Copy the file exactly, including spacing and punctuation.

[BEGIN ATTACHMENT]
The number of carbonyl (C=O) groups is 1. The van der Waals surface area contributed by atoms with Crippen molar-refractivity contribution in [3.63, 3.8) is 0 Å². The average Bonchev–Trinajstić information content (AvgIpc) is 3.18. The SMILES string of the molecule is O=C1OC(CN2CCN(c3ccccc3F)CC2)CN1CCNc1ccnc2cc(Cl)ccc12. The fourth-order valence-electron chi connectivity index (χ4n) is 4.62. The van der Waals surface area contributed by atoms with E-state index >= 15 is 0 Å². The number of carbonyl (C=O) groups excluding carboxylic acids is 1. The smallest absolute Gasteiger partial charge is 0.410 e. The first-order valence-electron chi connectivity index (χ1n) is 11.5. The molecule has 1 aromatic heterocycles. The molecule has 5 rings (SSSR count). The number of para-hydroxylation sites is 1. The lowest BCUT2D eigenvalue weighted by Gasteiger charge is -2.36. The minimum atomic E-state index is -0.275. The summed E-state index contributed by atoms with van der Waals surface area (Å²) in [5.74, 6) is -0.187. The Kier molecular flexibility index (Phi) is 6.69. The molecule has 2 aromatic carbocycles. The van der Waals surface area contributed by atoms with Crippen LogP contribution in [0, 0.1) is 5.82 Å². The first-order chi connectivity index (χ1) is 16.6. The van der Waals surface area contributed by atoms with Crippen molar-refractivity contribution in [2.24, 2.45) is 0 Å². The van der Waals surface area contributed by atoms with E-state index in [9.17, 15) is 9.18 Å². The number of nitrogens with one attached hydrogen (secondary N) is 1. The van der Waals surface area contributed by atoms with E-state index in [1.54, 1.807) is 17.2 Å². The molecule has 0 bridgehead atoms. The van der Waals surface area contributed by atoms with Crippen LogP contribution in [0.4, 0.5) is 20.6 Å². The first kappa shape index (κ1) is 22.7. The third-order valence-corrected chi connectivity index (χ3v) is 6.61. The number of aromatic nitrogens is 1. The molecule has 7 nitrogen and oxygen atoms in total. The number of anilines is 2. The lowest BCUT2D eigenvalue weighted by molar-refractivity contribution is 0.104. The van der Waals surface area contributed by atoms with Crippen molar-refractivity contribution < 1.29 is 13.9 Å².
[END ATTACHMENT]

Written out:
The number of carbonyl (C=O) groups is 1. The van der Waals surface area contributed by atoms with Crippen molar-refractivity contribution in [3.63, 3.8) is 0 Å². The average Bonchev–Trinajstić information content (AvgIpc) is 3.18. The SMILES string of the molecule is O=C1OC(CN2CCN(c3ccccc3F)CC2)CN1CCNc1ccnc2cc(Cl)ccc12. The fourth-order valence-electron chi connectivity index (χ4n) is 4.62. The van der Waals surface area contributed by atoms with E-state index >= 15 is 0 Å². The number of carbonyl (C=O) groups excluding carboxylic acids is 1. The smallest absolute Gasteiger partial charge is 0.410 e. The first-order valence-electron chi connectivity index (χ1n) is 11.5. The molecule has 1 aromatic heterocycles. The molecule has 5 rings (SSSR count). The number of para-hydroxylation sites is 1. The lowest BCUT2D eigenvalue weighted by Gasteiger charge is -2.36. The minimum atomic E-state index is -0.275. The summed E-state index contributed by atoms with van der Waals surface area (Å²) in [5.74, 6) is -0.187. The Kier molecular flexibility index (Phi) is 6.69. The molecule has 2 aromatic carbocycles. The van der Waals surface area contributed by atoms with Crippen LogP contribution in [0, 0.1) is 5.82 Å². The first-order chi connectivity index (χ1) is 16.6. The van der Waals surface area contributed by atoms with Crippen molar-refractivity contribution in [2.24, 2.45) is 0 Å². The van der Waals surface area contributed by atoms with E-state index in [9.17, 15) is 9.18 Å². The number of nitrogens with one attached hydrogen (secondary N) is 1. The van der Waals surface area contributed by atoms with E-state index in [1.54, 1.807) is 17.2 Å². The molecule has 0 bridgehead atoms. The van der Waals surface area contributed by atoms with Crippen LogP contribution in [0.4, 0.5) is 20.6 Å². The first kappa shape index (κ1) is 22.7. The third-order valence-corrected chi connectivity index (χ3v) is 6.61. The number of aromatic nitrogens is 1. The molecule has 7 nitrogen and oxygen atoms in total. The number of anilines is 2. The lowest BCUT2D eigenvalue weighted by molar-refractivity contribution is 0.104. The van der Waals surface area contributed by atoms with Crippen molar-refractivity contribution < 1.29 is 13.9 Å².